The faster the answer is available, the quicker will be the melt correction, which would help increase the number of melts in a given shift.
The answers to the questions posed above can be obtained using thermal analysis software systems now available for foundries. Once such system is MeltLab, a software program available in different versions. The basic MeltLab helps in checking and correcting the basic chemistry. The system uses one sand cup, with a small amount of tellurium in the form of a capsule or a tablet or coating at the bottom of the cup. A sample of the molten metal from the furnace is taken and poured into the cup.
The computer monitor then starts displaying a cooling curve in real time as the metal sample cools inside the cup. At the liquidus arrest temperature, the CE (carbon equivalent) is displayed. At the solidus arrest, the monitor displays C (wt% carbon) and Si (wt% silicon). If the required specification is input while configuring the system, then the monitor will highlight the actual CE, wt% C and wt% Si and indicate if the results are high or low compared with the specifications. A typical display as can be seen on the computer monitor is shown in Fig. 1.
Further, if the details of the furnace capacity and obtained recovery from carbon, ferrosilicon and silicon-carbide additions are input while configuring the software and the "recommended-addition" feature is turned on during configuring the system, the system will display the recommended additions to be made to the metal in the furnace-all within three minutes. This is shown in Figure 2.
The recommended additions (or corrections) also are indicated with respect to three situations:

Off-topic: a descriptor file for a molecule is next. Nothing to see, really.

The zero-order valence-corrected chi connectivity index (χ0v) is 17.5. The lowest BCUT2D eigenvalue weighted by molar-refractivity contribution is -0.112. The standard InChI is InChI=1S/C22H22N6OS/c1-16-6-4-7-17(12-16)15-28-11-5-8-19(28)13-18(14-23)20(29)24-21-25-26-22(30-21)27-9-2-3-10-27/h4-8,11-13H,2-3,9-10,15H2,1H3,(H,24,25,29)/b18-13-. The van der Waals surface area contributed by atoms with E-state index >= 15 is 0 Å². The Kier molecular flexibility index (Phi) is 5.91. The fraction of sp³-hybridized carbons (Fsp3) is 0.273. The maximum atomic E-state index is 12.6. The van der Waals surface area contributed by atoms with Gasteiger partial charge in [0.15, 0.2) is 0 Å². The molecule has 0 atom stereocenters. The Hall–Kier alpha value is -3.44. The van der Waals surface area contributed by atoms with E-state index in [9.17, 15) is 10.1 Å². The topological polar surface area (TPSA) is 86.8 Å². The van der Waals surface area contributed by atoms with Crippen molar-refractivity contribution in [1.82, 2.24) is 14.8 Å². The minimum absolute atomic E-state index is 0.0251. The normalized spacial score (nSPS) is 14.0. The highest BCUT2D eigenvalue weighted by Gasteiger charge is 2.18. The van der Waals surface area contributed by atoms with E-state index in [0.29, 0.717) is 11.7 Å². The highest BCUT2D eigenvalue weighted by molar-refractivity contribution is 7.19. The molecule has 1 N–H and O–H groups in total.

- "Aim" indicates the correction to be made if the metal is required to meet the mid-point of the specification.
- "Rng" (or range) shows the corrections required to get the metal just within the specification range.
- "Chg" (or charge) indicates what corrections will need to be applied for the next charge.
The number "1000" next to recommended additions denotes the capacity of the furnace as input in the example illustrated in this discussion.
The Advanced MeltLab goes a step further beyond the basic version, displaying the important metallurgical properties as shown in Fig. 3. Unlike the Basic MeltLab where the system calls for use of a single cup, the Advanced MeltLab (also known as DualCup MeltLab) requires use of two cups on two stands, both connected to the computer via the A/D converter. One cup contains tellurium while the other cup is a plain sand cup containing only a thermocouple. Both cups must be filled with the same molten metal sample with a time gap between filling of only a few seconds. The tellurium cup is filled first followed by the plain sand cup.
The system monitors and plots the cooling curves of both the cups on the computer display. The plot for the tellurium cup is by default the red color curve, and the plot for the non-tellurium cup is the green color curve. The tellurium causes the metal sample to solidify as white iron while the non-tellurium cup indicates the normal cooling of the metal.